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Communal Living


by Victoria Jaycox

The Golden Girls Fantasy
When the TV show "The Golden Girls" first began its long run on television, it was a breakthrough of sorts. This comedy series portrayed four mature single women (two were a mother and daughter) as active, attractive widows sharing a fairly luxurious home in Florida. The characters were quite a contrast to the preoccupation on TV with youth and traditional families.
     But even though the show was produced by a woman, it wasn’t really all that positive about aging. While the "golden girls" presumably weren’t stupid, they were generally portrayed doing stupid things-and then feeling humiliated when caught in the act. Apparently we were all supposed to share the notion that mature widows living together would be airheads in need of constant supervision.
     Although men are twice as likely to live in shared housing, AARP’s Women’s Initiative estimates that there are now 193,000 "Golden Girl" households, made up of women roommates over forty-five. (The vast majority are for women under sixty-five.) But AARP also points out that people who want to start or join these "nontraditional households" may face a number of problems, such as discrimination in zoning, in rental housing, and, where shared ownership is desired, in home purchases.
     Not all that many real-life models exist for mature women who want to live in some type of shared housing. I knew two women, however, who invented their own alternative: Tish Sommers and Laurie Shields. One reason for their success, I believe, was the special community they created which served them both for living and for working.
     In the eleven years these women collaborated-from the time they met until Tish died of cancer at age seventy-one in 1985-they generated all their work out of a funky stucco bungalow in a run-down section of Oakland, California. There the two women lived and slept on the second floor, descending the stairs every day to join one paid secretary and a throng of volunteers who wanted to help them change the world so others wouldn’t have to face the same kind of discrimination they had.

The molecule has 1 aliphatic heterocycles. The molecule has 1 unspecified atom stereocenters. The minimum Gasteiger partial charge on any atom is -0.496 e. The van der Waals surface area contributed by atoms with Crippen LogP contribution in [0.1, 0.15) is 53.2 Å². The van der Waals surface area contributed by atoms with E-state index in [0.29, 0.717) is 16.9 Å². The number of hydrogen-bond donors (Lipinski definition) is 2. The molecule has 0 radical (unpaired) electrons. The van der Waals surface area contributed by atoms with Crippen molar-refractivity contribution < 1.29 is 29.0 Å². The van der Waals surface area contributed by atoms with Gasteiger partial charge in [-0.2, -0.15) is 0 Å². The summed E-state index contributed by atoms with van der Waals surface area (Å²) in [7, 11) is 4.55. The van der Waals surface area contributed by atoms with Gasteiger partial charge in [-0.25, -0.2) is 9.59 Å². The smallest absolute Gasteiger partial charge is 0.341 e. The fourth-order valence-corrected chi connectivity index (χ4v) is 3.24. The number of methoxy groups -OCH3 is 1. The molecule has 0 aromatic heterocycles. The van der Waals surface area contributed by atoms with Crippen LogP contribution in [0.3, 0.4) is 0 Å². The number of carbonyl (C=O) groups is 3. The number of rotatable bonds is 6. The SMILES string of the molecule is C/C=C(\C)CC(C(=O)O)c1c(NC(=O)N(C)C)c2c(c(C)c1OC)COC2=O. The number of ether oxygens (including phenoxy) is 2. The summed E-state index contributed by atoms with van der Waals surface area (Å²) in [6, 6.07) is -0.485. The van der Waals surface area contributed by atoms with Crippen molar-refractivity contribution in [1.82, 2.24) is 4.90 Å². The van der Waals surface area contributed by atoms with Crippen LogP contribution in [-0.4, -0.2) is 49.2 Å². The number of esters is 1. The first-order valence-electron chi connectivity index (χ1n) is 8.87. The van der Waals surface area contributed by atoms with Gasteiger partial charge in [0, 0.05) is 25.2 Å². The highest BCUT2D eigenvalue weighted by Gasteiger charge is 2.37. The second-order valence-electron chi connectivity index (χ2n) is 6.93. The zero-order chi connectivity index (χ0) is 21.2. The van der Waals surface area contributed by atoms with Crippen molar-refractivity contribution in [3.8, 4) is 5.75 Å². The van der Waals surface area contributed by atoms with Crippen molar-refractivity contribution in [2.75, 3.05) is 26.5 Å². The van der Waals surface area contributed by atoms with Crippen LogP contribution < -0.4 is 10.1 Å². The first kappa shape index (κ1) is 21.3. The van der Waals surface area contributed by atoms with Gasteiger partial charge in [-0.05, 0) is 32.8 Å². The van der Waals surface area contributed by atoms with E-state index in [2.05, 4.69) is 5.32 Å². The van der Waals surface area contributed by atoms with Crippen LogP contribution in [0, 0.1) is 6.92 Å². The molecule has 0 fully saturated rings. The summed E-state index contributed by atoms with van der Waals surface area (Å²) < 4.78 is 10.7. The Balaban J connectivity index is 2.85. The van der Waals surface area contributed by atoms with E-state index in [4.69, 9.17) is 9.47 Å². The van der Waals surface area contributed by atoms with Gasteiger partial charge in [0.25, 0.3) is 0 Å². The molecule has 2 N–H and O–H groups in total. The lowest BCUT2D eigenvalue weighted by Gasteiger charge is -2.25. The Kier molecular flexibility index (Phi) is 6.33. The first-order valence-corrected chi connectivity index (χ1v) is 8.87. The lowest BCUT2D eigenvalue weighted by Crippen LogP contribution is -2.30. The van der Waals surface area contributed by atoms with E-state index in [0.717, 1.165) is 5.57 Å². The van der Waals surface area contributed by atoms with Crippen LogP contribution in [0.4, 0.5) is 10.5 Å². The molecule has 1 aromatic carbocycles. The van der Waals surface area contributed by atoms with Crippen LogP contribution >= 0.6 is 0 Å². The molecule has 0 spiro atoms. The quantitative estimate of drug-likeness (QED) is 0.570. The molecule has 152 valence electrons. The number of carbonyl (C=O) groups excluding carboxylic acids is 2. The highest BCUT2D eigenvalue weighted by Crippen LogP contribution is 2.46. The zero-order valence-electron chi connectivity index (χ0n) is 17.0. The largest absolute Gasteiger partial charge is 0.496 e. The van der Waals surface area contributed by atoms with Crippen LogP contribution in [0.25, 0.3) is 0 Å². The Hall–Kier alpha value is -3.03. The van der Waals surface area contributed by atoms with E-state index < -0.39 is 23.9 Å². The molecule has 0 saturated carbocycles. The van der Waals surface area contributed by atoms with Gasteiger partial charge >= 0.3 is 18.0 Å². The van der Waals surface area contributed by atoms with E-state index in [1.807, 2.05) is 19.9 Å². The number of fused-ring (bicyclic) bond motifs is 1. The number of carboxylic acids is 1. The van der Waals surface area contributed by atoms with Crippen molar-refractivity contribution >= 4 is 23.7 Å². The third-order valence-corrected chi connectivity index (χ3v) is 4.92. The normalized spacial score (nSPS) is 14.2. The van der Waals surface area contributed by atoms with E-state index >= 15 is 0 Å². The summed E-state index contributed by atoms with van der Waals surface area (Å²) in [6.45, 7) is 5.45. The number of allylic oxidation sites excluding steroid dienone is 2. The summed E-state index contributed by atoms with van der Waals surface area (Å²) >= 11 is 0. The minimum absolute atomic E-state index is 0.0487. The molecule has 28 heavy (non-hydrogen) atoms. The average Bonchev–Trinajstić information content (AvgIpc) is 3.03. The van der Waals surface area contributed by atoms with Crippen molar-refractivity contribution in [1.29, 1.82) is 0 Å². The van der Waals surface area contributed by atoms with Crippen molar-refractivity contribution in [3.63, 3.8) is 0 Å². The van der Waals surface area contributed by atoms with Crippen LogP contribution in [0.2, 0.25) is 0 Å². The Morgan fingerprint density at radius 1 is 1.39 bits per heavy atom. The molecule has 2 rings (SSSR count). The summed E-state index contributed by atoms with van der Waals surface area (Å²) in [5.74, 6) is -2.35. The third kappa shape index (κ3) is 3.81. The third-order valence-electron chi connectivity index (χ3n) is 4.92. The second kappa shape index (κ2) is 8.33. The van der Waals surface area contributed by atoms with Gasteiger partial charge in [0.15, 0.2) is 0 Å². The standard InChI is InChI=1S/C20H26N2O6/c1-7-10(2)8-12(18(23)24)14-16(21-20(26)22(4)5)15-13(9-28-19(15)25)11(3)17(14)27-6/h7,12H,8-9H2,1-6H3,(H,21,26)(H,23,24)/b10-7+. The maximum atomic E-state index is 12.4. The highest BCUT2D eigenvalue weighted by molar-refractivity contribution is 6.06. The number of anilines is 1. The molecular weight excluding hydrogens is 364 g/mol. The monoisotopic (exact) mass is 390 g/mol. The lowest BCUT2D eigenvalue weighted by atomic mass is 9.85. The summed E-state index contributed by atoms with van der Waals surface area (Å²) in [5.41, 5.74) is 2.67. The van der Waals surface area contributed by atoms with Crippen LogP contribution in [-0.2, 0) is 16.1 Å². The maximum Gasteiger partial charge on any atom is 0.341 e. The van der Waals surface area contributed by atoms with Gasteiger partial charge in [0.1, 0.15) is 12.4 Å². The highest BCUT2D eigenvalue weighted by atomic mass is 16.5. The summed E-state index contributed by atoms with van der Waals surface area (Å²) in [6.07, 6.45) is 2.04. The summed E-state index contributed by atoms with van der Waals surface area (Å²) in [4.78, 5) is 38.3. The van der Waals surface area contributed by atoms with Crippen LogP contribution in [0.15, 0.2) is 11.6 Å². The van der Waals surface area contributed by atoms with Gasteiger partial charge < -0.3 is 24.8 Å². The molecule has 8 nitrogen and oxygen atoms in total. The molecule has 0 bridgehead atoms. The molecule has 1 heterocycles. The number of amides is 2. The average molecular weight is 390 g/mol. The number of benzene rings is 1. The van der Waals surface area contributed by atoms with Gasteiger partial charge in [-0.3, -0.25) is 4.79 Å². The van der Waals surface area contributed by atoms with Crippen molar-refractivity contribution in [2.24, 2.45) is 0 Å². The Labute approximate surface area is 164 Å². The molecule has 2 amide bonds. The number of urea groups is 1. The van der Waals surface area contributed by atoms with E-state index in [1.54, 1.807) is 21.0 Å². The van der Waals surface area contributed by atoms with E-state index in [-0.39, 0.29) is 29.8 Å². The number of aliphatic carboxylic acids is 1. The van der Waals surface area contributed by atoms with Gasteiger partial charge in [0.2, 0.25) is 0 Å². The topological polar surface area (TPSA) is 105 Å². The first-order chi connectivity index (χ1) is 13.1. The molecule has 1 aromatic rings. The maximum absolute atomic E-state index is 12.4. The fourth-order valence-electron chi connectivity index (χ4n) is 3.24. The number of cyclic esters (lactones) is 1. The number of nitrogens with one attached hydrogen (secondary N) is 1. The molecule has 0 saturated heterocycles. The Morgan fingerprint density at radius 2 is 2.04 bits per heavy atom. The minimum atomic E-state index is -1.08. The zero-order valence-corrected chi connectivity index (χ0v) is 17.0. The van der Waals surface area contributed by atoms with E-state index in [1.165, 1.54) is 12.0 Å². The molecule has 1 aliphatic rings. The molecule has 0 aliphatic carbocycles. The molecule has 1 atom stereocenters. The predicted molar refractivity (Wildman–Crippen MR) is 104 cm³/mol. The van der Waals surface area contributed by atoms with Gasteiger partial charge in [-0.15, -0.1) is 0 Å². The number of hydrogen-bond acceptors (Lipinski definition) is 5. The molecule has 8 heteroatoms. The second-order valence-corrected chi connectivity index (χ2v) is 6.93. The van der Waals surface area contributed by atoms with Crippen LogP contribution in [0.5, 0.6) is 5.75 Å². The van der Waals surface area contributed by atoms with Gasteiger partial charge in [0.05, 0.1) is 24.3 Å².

Theirs was obviously not a conventional living arrangement. And although it would not suit many of us, it provided a rich life for those two women and for those they toiled beside and influenced. The bonds formed in that small community were easily as strong and rewarding as the bonds in any nuclear family.

Tackling Retirement Housing: Edith
In a certain sense, retirement housing is modified communal housing. Although residents usually live in separate units, the complexes offer all kinds of opportunities for interaction with one’s neighbors, from communal meals to sports to social activities. That might seem the best of both worlds, offering both autonomy and support. But until I met Edith, the last thing I ever wanted to do was to live in retirement housing. I tended to agree with Maggie Kuhn, founder of the Gray Panthers, who referred to them as "padded playpens for wrinkled babies." Like all prejudices, this one dies hard, but Edith certainly made me rethink mine.
     Edith is in her seventies, widowed ten years ago after a long, fascinating marriage lived mostly outside the United States with her Foreign Service husband and two daughters. Tiny and grandmotherly-looking, she is an African American who would seem to fit in wherever she goes because of her attitude that "people are people."
     Edith’s decision to move to the retirement community was precipitated by a series of heart attacks that began in 1989. They made obvious what she already knew: the urban home where she and her husband had lived was too big and hard to keep up. "I didn’t want to feel a slave to a house, taking care of it, wondering whether someone would break in and steal my things. . . . I wanted to concentrate on other things"-like her love of art, literature, and the textiles she studies, collects, and makes by hand. Besides, she missed being around other people all the time and felt scared and lonely a lot.